Fannie Mae’s latest reorganization of its multifamily group could open up opportunities for market-rate developers, especially those with older properties they’re looking to sell.

This winter and spring, the government-sponsored enterprise (GSE) separated the market coverage of several groups that work on multifamily deals. What resulted was a three-way split: the Multifamily Group will be focused on the permanent loans that are the bread and butter of the Delegated Underwriting and Servicing (DUS) program; the Community Lending Group will take over initiatives for small loans (an expected area of strong growth for Fannie Mae in 2006, according to the GSE’s executives); and the Community Investments Group will handle equity investments.

The Multifamily Group announced in April its largest-ever single-asset loan acquisition when ICM Capital originated a $325 million DUS loan to refinance the 140-building, 3,285-unit Fresh Meadows development in Queens, New York.

“What remains in Multifamily is really the core of the multifamily business that we want to give focus to without distracting it [with] these other functions,” said Richard Lawch, interim senior vice president of multifamily. Fannie Mae is searching for a replacement for Lawch in the multifamily post; he will eventually take over the Community Investments Group.

Increased flexibility

“[The new structure] will make available more different products within Fannie Mae’s capital capacity,” said Howard Smith, president of Green Park Financial. “For example, equity used to be in three different places – if you wanted tax credit equity, it was the affordable housing group underneath the multifamily division, if you wanted the American Community Fund, it was in another place. And if it was market rate, it was in a third place. So they put all [equity work] under one group.”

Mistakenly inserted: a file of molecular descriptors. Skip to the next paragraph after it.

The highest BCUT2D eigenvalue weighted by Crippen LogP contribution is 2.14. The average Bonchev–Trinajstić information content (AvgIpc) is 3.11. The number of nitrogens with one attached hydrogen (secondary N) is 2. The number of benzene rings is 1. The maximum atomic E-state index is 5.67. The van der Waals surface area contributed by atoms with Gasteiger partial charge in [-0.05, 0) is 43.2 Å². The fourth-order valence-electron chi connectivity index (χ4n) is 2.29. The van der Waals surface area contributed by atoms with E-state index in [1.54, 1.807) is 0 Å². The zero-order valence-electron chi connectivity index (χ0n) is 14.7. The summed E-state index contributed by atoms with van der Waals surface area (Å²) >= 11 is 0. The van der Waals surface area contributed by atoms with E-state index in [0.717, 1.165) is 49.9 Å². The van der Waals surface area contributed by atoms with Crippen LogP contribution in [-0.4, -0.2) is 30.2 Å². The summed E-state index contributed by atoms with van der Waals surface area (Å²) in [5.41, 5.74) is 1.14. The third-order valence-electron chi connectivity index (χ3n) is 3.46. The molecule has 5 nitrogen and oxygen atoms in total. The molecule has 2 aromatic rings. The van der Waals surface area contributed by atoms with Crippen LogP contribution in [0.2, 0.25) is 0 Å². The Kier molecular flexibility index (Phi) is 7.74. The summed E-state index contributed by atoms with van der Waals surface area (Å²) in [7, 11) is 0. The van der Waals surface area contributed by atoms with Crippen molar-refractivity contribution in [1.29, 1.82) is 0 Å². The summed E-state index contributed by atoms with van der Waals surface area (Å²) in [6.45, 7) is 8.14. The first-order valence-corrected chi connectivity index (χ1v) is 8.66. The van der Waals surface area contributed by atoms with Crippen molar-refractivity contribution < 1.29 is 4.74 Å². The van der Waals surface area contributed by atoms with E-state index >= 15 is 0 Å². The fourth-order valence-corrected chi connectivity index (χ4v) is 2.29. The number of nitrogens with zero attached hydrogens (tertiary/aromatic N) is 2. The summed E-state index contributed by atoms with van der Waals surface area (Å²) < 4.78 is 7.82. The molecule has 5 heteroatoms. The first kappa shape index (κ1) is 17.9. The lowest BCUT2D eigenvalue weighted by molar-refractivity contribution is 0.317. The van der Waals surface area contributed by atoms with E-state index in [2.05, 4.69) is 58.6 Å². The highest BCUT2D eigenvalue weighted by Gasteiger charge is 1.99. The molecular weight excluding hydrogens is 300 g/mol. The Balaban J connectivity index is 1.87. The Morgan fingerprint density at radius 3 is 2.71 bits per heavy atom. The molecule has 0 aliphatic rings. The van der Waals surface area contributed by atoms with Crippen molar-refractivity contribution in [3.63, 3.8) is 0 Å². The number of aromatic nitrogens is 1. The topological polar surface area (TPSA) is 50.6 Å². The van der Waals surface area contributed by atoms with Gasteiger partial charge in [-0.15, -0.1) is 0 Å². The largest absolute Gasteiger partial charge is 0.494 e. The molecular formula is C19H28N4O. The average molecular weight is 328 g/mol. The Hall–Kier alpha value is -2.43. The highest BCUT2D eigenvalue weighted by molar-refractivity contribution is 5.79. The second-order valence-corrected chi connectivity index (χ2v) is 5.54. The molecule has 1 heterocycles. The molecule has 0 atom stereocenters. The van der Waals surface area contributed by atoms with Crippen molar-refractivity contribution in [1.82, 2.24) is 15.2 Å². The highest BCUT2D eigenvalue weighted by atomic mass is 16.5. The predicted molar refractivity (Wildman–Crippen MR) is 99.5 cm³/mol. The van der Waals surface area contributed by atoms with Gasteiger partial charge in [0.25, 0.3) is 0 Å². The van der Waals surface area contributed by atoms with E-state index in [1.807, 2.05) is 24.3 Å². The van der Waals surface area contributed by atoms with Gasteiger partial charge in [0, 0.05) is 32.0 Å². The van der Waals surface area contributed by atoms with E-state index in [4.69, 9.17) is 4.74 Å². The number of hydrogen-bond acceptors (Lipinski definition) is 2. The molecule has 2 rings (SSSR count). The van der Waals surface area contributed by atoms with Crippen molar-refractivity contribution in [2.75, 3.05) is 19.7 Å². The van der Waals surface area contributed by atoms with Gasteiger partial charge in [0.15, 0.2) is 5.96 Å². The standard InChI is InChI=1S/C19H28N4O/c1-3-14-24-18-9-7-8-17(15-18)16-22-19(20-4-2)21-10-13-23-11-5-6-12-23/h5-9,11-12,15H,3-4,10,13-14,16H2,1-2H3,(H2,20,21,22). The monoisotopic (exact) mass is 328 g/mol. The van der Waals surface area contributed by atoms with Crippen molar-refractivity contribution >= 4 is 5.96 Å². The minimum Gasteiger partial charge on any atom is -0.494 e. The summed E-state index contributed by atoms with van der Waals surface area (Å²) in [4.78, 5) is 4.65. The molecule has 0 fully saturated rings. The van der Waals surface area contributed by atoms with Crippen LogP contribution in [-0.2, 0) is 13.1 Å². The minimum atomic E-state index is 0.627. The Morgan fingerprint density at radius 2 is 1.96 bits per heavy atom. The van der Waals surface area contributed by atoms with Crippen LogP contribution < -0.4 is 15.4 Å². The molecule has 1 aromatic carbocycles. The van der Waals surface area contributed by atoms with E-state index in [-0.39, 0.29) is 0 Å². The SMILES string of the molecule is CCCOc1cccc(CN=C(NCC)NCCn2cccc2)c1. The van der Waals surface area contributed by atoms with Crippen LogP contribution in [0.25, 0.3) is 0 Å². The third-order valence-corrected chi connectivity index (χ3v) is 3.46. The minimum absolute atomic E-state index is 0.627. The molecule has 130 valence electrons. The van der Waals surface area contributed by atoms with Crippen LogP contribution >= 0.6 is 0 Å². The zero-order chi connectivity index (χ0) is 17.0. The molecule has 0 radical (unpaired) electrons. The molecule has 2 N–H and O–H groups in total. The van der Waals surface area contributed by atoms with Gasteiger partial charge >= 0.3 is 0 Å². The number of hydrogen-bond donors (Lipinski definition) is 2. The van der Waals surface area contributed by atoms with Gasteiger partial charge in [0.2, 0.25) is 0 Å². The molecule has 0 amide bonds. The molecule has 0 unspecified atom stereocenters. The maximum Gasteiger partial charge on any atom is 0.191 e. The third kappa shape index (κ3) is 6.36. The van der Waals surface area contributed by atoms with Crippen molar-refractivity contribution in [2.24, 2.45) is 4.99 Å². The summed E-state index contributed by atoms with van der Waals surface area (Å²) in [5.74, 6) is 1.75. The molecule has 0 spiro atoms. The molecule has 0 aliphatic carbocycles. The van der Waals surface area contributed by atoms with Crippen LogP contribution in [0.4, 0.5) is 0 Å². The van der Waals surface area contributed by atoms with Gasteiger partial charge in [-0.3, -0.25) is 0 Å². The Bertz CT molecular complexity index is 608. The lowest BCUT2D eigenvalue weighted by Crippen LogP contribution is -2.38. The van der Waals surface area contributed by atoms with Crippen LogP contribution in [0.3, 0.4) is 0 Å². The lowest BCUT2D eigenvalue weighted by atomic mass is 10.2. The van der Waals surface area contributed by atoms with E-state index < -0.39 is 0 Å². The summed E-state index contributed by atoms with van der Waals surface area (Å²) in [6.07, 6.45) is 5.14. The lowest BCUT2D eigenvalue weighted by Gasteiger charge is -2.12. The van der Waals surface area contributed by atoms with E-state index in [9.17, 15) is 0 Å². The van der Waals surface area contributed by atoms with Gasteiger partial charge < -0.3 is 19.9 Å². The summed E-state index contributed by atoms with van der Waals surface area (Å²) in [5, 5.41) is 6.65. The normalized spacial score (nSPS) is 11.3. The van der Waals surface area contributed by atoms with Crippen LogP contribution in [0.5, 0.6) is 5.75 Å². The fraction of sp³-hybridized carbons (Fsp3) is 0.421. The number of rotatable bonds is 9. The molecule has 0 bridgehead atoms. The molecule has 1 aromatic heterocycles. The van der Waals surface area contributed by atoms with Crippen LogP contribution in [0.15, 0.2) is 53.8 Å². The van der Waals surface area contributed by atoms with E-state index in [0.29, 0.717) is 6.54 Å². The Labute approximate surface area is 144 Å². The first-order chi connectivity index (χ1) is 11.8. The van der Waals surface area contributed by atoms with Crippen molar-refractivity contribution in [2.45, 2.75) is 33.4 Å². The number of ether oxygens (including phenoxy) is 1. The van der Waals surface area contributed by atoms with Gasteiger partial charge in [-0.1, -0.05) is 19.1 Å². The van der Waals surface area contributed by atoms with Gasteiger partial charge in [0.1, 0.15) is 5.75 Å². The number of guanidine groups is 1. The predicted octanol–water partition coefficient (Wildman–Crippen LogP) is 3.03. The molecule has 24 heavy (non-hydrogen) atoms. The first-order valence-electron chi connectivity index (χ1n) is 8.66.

Smith said Fannie Mae was trying to eliminate redundancies. “I think they’re competing quite well on price and proceeds, and now they’re working on process,” said Smith.

“My focus [at the Community Investments Group] will be on low-income housing tax credits [LIHTCs] and other equity ventures such as historic tax credits and for-sale single-family and multifamily housing,” said Lawch.

The housing funded by his group will be affordable, either at LIHTC levels (where occupancy is limited to households at 50% or 60% of area median income [AMI]) or up to 100% of AMI.

“Ventures we do on the non-LIHTC deals all tend to be just above the LIHTC limits, but very affordable,” Lawch added.

The Community Lending Group’s efforts will include a program of participating construction loans, in which Fannie buys into existing construction loans that are being offloaded by banks, mostly to reduce the banks’ concentration in certain types of loans.

“We’ll purchase participations in those loans,” said Lawch. “We did it in conjunction with the [National Association of] Home Builders and the Department of Housing and Urban Development, and it’s been pretty successful.”

Fannie is also working with a few large apartment companies such as Fairfield Multifamily to invest in 1970s- and 1980s-vintage properties. The properties, often in need of upgrading, will be improved and preserved – generally at rents around LIHTC levels, said Lawch.

He didn’t have a target for the volume of such business Fannie hoped to do this year, but he held it up as “evidence of the company’s commitment to the affordable housing business. Our job is to bring much-needed capital … and this [business arrangement] is really intended to do that,” he said.